• 3. • A software application that secures the computer, stores information, processes transactions, and delivers the messages, services, and/or products.With the success of digital photo kiosks and self-service e-ticket kiosksin airports, kiosks have been identified as one of the major channels ofintegrated marketing strategy. The Kiosk Industry sector Report(Summit Research Associates, Inc. Retail, 2004) identifies the topreasons to deploy kiosks in the retail industry: 1. To provide information 2. As line busters 3. To improve customer service 4. To reduce costs 5. To reduce staff 6. To increase competitive advantage 7. As a Public Relations tool.If they are to be successful, it is also important for retailers to beproactive and encourage customers to try the kiosk. Promotionalbrochures should encourage use, the location and environment shouldcompel use, and high-touch guidance available at the kiosk shouldensure successful use. Airlines frequently use their gate agents to guidepeople to their kiosks. US Postal Service employees are tasked to helpintroduce customers to the new Automated Postal Centers. Fig 2: Recent Articles on Kiosk TrendsSelf-Service Technologies: Kiosks and POS DevicesPOS, or Point-of-Service technologies (sometimes also referred to as Point-of-Sale), help savvy retailersto offer just-in-time and just-enough service with an in-store automation solution: e.g. a personal shoppingassistant or a self-checkout system. POS devices utilize barcode readers, RFID readers and wirelessnetwork technologies to provide valuable information to consumers such as product look up, relatedproduct information and other purchase assistance.In order to take full advantage of the benefits offered by self-service systems, a plan should be in place tophase out legacy technologies and invest in open standard technologies such as personal computerbased terminals, standard operating systems, web services, and xml-based communication protocols.The Impact of Market ForcesWhile industry has always been faced with tough competition, thin margins, and high employee turnover,it has changed rapidly and dramatically due to certain key market forces—consumer demands, marketpressure and evolving technology. The consumer’s changing tastes and demands for convenience haveaccelerated in the digital age like never before. Competition is increasing to the point that lines areblurring between banks, post-offices, restaurants, grocery stores, high-volume retailers, hotels andairports. At the same time, the choices in technology have never been better to launch newer moreefficient infrastructures in support of truly innovative integrated multi-channel marketing approaches.Traditionally, industries have relied on technology to reduce costs and improve control. Now they arelooking to new technology solutions to help drive up sales.©2005 Avenue A | Razorfish. All rights reserved. Kiosks and Mobile PMS Technologies 3Avenue A and Razorfish are registered trademarks.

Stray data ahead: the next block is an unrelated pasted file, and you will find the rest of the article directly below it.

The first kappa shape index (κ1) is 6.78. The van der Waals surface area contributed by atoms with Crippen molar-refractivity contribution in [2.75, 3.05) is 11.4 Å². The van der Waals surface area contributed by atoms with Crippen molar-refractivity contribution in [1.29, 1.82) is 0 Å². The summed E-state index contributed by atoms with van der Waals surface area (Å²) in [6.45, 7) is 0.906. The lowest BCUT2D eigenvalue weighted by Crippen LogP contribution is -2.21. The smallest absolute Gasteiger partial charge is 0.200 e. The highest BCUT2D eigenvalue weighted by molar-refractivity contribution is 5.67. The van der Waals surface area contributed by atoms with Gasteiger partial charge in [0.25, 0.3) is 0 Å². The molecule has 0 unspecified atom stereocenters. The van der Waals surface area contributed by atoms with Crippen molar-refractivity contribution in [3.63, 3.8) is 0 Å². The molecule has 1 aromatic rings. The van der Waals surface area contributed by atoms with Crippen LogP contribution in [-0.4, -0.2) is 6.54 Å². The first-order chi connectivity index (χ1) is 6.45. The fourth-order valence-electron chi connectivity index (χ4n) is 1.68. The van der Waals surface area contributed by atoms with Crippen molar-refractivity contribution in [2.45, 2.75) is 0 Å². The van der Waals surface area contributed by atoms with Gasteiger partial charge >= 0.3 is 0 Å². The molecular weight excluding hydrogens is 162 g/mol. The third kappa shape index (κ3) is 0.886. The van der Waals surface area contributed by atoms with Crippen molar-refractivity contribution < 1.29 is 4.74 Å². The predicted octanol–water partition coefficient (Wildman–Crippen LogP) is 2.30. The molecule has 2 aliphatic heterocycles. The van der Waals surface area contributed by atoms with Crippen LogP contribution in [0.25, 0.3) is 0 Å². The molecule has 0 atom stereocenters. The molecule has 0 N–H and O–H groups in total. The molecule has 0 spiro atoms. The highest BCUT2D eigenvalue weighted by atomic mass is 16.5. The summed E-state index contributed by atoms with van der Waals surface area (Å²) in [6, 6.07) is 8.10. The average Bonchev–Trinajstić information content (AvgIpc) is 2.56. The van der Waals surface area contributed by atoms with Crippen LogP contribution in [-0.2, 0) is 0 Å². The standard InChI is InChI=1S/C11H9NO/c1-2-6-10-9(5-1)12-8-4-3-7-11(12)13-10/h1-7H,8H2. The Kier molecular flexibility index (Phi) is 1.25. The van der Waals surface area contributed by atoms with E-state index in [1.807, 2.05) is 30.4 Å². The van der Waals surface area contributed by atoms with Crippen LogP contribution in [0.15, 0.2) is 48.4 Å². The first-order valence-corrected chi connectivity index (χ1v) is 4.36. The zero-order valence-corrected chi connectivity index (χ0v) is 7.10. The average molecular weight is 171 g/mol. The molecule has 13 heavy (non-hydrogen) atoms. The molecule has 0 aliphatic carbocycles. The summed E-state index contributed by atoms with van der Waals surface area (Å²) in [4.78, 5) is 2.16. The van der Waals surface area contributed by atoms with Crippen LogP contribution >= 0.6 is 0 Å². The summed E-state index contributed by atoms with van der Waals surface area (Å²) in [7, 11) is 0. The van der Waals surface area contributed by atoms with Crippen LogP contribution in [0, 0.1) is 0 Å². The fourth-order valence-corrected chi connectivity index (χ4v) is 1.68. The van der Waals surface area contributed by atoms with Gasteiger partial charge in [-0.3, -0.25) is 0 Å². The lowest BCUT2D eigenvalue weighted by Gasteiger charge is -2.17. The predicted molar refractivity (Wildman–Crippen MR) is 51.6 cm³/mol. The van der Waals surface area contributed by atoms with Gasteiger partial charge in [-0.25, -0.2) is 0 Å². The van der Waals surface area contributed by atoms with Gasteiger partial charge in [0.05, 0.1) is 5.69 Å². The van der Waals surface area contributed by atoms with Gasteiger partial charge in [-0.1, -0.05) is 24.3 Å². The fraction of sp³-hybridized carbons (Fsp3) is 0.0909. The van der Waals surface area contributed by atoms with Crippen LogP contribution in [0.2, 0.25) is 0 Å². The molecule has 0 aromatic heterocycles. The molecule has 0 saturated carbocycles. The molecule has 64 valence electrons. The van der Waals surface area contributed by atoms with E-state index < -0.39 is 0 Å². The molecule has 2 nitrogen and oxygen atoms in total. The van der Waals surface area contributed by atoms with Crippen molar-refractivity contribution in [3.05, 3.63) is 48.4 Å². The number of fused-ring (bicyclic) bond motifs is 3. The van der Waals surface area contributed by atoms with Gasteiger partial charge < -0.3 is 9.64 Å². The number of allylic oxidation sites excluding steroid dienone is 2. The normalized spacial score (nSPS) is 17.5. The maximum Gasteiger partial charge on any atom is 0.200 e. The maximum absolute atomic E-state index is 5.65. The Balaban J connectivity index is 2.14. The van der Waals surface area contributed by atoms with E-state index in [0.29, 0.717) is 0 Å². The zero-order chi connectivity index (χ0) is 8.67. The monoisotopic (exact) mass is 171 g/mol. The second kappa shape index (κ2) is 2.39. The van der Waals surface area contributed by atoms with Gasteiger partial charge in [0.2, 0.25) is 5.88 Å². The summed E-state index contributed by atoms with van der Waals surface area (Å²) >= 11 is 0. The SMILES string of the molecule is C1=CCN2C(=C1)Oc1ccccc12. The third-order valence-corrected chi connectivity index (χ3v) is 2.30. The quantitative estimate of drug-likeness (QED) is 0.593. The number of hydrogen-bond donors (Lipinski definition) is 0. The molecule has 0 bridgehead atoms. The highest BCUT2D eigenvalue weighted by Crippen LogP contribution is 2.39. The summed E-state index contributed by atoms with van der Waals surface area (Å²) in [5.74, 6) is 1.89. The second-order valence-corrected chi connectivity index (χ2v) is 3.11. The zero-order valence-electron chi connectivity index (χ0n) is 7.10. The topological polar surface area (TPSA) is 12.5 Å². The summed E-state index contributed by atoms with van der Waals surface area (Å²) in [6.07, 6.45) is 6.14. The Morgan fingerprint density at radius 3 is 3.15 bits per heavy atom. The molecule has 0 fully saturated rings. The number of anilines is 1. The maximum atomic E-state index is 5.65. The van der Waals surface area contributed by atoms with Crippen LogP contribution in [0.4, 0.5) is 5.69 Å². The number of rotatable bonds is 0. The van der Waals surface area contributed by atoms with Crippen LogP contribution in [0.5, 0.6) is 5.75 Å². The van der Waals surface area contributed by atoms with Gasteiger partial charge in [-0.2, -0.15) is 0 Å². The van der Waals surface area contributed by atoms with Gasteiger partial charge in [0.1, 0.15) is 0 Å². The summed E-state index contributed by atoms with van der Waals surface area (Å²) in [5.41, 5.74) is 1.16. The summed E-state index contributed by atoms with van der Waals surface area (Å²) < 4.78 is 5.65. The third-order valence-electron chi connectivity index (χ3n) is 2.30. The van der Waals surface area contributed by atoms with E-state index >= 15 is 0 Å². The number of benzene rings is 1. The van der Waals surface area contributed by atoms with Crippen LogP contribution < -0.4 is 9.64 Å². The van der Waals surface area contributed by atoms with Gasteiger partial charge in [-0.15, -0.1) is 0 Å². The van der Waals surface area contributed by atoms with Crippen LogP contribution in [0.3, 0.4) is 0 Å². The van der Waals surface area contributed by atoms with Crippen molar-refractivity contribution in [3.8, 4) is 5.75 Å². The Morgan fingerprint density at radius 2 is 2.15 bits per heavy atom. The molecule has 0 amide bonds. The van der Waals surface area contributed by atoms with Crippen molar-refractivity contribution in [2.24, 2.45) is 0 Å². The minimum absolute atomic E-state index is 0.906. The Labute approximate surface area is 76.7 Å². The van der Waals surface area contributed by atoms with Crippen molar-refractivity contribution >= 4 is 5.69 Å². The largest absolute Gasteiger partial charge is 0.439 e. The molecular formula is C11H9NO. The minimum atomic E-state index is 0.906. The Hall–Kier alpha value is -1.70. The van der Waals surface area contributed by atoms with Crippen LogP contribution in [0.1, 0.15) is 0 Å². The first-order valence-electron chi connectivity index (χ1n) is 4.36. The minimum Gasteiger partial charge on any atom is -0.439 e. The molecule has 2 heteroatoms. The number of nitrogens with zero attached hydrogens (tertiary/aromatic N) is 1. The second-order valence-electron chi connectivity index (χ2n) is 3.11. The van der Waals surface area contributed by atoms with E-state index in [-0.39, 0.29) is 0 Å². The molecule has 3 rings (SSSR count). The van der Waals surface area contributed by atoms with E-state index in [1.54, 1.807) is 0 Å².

• 4. Consumer Demands: • Self-service • Buying Help • Recommendation System • Personalized Services Market Pressure: • Increased Competition • Increased Cost • Customer retention Self-Service Kiosk Opportunity Evolving Technology: • New and Mature technologies • Mixing lightweight and heavyweight technologies • Data collection • Comfortable and easy-to-use hardware components Fig 3: Self-service Kiosks OpportunitiesSelf-Service Kiosks for the Retail Industry:Challenge, Solution and Value E-Week reports success of self-service technologies in retail sales for 2004:Brand identity, physical stores, online presence and efficientdistribution systems are great assets. But they do not guarantee multi- A recent study by IHL Consulting Groupchannel retailing success. The majority of retailers are struggling to indicates that self-checkout and other self- service systems generated almost $128find the correct channel strategy and managing the current trends of billion in sales last year, up about 80online and offline trading activities. percent over a year before. Projections are that these sales figures will continue to grow exponentially-up 73 percent this yearThe following table discusses in detail the challenges for implementing and then a projected 88% next year.a kiosk solution in the retail sector:©2005 Avenue A | Razorfish. All rights reserved. Kiosks and Mobile PMS Technologies 4Avenue A and Razorfish are registered trademarks.